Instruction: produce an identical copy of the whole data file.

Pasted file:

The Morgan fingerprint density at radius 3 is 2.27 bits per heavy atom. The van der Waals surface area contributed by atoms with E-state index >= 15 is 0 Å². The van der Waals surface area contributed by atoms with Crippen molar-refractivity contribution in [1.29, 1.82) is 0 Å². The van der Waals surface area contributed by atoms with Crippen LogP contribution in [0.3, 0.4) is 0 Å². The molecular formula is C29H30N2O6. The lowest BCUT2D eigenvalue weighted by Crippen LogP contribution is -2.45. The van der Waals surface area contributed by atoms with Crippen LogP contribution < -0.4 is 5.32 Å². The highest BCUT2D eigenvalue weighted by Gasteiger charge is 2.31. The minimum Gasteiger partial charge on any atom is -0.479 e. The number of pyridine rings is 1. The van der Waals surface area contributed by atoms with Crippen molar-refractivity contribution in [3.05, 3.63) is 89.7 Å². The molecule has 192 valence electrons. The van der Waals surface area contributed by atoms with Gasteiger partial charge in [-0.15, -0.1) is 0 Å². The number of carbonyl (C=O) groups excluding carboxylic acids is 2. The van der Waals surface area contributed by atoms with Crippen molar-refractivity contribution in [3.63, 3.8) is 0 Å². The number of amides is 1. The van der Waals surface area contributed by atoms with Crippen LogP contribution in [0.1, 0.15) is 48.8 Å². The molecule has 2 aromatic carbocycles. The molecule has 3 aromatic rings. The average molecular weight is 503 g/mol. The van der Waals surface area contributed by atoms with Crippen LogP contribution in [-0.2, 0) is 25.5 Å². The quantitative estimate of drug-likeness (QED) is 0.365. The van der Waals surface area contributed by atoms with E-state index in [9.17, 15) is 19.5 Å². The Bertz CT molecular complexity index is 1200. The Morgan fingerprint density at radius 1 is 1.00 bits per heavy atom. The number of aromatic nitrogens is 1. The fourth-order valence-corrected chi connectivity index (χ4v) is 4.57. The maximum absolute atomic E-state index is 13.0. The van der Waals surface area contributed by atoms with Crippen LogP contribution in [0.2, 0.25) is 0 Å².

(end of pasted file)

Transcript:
The Morgan fingerprint density at radius 3 is 2.27 bits per heavy atom. The van der Waals surface area contributed by atoms with E-state index >= 15 is 0 Å². The van der Waals surface area contributed by atoms with Crippen molar-refractivity contribution in [1.29, 1.82) is 0 Å². The van der Waals surface area contributed by atoms with Crippen LogP contribution in [0.3, 0.4) is 0 Å². The molecular formula is C29H30N2O6. The lowest BCUT2D eigenvalue weighted by Crippen LogP contribution is -2.45. The van der Waals surface area contributed by atoms with Crippen LogP contribution < -0.4 is 5.32 Å². The highest BCUT2D eigenvalue weighted by Gasteiger charge is 2.31. The minimum Gasteiger partial charge on any atom is -0.479 e. The number of pyridine rings is 1. The van der Waals surface area contributed by atoms with Crippen molar-refractivity contribution in [3.05, 3.63) is 89.7 Å². The molecule has 192 valence electrons. The van der Waals surface area contributed by atoms with Gasteiger partial charge in [-0.15, -0.1) is 0 Å². The number of carbonyl (C=O) groups excluding carboxylic acids is 2. The van der Waals surface area contributed by atoms with Crippen molar-refractivity contribution in [3.63, 3.8) is 0 Å². The number of amides is 1. The van der Waals surface area contributed by atoms with Crippen LogP contribution in [0.1, 0.15) is 48.8 Å². The molecule has 2 aromatic carbocycles. The molecule has 3 aromatic rings. The average molecular weight is 503 g/mol. The van der Waals surface area contributed by atoms with Crippen LogP contribution in [-0.2, 0) is 25.5 Å². The quantitative estimate of drug-likeness (QED) is 0.365. The van der Waals surface area contributed by atoms with E-state index in [9.17, 15) is 19.5 Å². The Bertz CT molecular complexity index is 1200. The Morgan fingerprint density at radius 1 is 1.00 bits per heavy atom. The number of aromatic nitrogens is 1. The fourth-order valence-corrected chi connectivity index (χ4v) is 4.57. The maximum absolute atomic E-state index is 13.0. The van der Waals surface area contributed by atoms with Crippen LogP contribution in [0.2, 0.25) is 0 Å².